say interest represents unearned income, and all godly income must be

earned. All seem to agree, however, that those who lend without sharing

the borrower's risk commit a sin, and this is fundamentally why the 


prohibits usury.

Interest payments "may not strike the average American as having 


to do with religion," said Taha Abdul-Basser, Islamic law adviser to 


Harvard Islamic Finance Information Program in Cambridge, Mass. He 


out that the Old Testament, common to Jews, Christians and Muslims, 


prohibits usury (Deuteronomy 23:19), but today followers seldom enforce

the code.

"Muslims still happen to be following that part of their religion,"

Abdul-Basser said.

As Islam grows in the states, it's not just for-profit lenders who are

rethinking business as usual. Institutions of varied stripes are taking

unusual steps to get money into the hands of observant Muslims.

The City of Boston addressed the Islamic challenge this year by selling 


$225,000 parcel at a discount to the Islamic Society of Boston in 


for lectures, counseling and fund-raising assistance at Roxbury 



In Minnesota, Hennepin County -- which includes Minneapolis -- started

offering an Islamic contract for the thousands of African Muslims who 


there and might want to buy tax-delinquent properties on which the 


has foreclosed.

"The county said, `We want to be accessible to all our people. What do 


need to do to make it happen?"' Crutchfield said. The Islamic contract

costs $75, he said, and makes houses available for about the same cost 


interest-based contracts.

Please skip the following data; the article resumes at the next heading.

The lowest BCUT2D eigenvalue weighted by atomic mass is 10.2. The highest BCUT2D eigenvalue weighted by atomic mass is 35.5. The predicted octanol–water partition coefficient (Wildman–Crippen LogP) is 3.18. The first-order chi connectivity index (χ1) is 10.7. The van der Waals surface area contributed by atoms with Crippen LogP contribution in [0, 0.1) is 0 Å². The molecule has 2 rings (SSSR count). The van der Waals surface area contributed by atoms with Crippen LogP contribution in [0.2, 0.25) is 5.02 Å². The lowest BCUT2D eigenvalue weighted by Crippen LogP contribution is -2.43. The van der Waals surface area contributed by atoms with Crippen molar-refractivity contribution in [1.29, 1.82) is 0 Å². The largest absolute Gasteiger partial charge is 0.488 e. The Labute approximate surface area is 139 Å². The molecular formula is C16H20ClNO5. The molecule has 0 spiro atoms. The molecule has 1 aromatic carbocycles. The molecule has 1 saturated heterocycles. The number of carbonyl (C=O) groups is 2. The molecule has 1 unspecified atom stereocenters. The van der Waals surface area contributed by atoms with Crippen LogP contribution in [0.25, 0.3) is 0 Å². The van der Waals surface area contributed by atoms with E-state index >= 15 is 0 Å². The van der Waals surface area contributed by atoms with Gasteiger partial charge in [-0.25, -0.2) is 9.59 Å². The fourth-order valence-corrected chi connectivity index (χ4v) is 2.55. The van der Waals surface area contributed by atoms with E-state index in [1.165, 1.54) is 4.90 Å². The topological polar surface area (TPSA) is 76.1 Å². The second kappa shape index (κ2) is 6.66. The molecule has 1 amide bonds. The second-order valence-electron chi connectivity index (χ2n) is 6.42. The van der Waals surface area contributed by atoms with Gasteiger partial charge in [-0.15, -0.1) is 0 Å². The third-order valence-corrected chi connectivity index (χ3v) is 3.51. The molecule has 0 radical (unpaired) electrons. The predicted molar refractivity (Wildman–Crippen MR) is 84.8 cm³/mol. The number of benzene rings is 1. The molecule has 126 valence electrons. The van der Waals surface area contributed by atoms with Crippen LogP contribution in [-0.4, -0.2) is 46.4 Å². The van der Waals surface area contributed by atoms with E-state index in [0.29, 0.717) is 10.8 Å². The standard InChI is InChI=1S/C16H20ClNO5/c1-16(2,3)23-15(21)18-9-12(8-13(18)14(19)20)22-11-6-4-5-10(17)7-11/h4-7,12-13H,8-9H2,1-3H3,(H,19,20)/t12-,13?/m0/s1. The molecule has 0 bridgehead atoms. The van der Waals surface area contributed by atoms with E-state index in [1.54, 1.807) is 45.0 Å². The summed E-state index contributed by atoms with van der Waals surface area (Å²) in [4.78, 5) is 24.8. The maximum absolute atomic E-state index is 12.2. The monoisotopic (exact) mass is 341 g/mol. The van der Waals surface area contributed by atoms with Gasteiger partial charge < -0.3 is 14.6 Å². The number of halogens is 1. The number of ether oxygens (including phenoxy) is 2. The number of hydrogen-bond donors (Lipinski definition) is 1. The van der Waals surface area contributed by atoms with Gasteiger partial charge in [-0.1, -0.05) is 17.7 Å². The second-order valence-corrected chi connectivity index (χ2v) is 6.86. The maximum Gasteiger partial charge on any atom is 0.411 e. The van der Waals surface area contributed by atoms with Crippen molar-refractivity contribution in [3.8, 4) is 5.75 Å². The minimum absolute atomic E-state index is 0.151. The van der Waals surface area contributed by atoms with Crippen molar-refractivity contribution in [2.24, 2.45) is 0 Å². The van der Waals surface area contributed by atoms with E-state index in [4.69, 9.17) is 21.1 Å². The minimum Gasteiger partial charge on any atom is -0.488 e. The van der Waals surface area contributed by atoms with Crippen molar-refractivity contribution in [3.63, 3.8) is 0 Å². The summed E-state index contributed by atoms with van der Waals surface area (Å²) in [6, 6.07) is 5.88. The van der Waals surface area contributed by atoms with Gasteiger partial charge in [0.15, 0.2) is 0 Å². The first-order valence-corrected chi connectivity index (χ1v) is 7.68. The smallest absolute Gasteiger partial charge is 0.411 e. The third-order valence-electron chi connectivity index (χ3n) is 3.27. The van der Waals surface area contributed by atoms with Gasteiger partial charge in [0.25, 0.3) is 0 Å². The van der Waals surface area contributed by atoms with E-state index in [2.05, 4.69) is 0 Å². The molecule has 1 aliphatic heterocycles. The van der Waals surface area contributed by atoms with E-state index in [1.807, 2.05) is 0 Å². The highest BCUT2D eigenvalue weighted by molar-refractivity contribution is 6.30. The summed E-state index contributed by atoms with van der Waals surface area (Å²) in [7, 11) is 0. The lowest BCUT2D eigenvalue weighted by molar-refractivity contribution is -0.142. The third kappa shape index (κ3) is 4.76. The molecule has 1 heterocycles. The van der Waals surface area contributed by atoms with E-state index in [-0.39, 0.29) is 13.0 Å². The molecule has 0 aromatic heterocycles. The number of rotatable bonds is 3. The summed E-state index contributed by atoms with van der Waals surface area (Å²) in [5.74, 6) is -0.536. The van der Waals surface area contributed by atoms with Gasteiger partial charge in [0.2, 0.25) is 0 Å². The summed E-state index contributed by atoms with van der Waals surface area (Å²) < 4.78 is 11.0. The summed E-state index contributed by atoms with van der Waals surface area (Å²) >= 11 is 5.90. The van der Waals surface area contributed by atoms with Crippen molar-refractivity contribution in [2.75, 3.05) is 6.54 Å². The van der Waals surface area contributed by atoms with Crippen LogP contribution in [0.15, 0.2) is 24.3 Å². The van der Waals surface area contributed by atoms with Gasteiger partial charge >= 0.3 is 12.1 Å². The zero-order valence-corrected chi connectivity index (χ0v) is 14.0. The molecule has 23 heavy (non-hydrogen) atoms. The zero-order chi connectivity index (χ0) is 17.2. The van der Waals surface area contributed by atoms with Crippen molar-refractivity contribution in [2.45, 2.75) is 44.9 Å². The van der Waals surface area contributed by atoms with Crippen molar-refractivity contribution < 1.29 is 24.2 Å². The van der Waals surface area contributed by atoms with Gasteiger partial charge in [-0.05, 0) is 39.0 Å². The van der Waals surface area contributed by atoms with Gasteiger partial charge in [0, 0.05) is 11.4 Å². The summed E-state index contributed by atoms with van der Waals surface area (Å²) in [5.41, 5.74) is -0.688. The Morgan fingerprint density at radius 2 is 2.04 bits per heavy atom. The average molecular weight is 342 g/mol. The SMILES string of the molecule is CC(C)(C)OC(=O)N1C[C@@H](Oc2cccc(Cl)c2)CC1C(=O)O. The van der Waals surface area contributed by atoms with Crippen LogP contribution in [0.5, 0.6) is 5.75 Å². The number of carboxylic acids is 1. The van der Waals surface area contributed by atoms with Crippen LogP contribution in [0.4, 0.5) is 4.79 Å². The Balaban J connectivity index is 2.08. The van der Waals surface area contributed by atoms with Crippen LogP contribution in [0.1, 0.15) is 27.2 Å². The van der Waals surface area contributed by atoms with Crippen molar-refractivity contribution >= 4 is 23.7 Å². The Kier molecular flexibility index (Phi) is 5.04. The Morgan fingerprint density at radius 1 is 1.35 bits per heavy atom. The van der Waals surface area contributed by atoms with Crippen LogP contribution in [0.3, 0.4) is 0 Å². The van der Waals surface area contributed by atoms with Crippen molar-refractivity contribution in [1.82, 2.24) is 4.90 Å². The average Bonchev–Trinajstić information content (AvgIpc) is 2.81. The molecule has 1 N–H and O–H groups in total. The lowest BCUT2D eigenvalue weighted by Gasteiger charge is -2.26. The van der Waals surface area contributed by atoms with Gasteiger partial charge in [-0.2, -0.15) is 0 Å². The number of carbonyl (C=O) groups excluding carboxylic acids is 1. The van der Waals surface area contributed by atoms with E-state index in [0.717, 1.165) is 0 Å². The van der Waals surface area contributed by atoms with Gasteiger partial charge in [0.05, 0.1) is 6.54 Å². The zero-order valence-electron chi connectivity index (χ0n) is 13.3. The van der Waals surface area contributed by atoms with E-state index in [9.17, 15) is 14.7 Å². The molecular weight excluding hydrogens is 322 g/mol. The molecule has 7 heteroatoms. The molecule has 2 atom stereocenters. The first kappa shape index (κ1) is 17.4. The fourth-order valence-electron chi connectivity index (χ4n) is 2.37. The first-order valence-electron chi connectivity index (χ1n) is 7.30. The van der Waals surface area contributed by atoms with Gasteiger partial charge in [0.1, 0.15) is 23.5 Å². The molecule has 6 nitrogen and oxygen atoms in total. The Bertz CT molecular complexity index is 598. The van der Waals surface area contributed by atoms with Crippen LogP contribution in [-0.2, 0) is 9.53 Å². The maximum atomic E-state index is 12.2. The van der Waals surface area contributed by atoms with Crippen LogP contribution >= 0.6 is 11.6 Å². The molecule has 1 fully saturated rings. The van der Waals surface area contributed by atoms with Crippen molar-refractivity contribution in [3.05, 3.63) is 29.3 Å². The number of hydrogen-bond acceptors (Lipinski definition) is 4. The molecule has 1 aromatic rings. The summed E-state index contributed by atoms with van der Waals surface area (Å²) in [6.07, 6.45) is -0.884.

Foundations have also stepped forward to provide interest-free loans 


Muslim community centers. The North American Islamic Trust, for 


supplied $300,000 interest-free toward a $1 million facility for the 


Coast Islamic Society in Anaheim, Calif.

And, in yet another type of solution, donors from the Persian Gulf are

buying a rental property in Boston to generate cash for property upkeep 


the proposed $14 million Islamic cultural center. Construction begins 


September even though the community needs to raise another $10 million 


complete the project.

"On community projects, especially schools and mosques, people tend to 


very generous," said Boston project director Yousef Abou-Allaban, 

citing a

dinner that raised $700,000 from local mosque members. Such signs of 


zeal, said Abou-Allaban, make him confident that Boston's 70,000 


can finish construction by 2003 without any loan whatsoever.

As new forms of financing enable Muslims to build mosques, start

businesses and buy homes, this religious minority group is finding 


more enmeshed in mainstream American life. And as its toehold grows

stronger, so also does the hope that Islamic priorities could shape

American culture.

"We aim to strengthen a system that is fairer to people and based on 


values: community is above our individual needs," said Hussam Ayloush,

executive director of CAIR's Southern California chapter. "It's a way 


balance out the selfish trend of greedy capitalism. There must be a 


aspect to the economic system."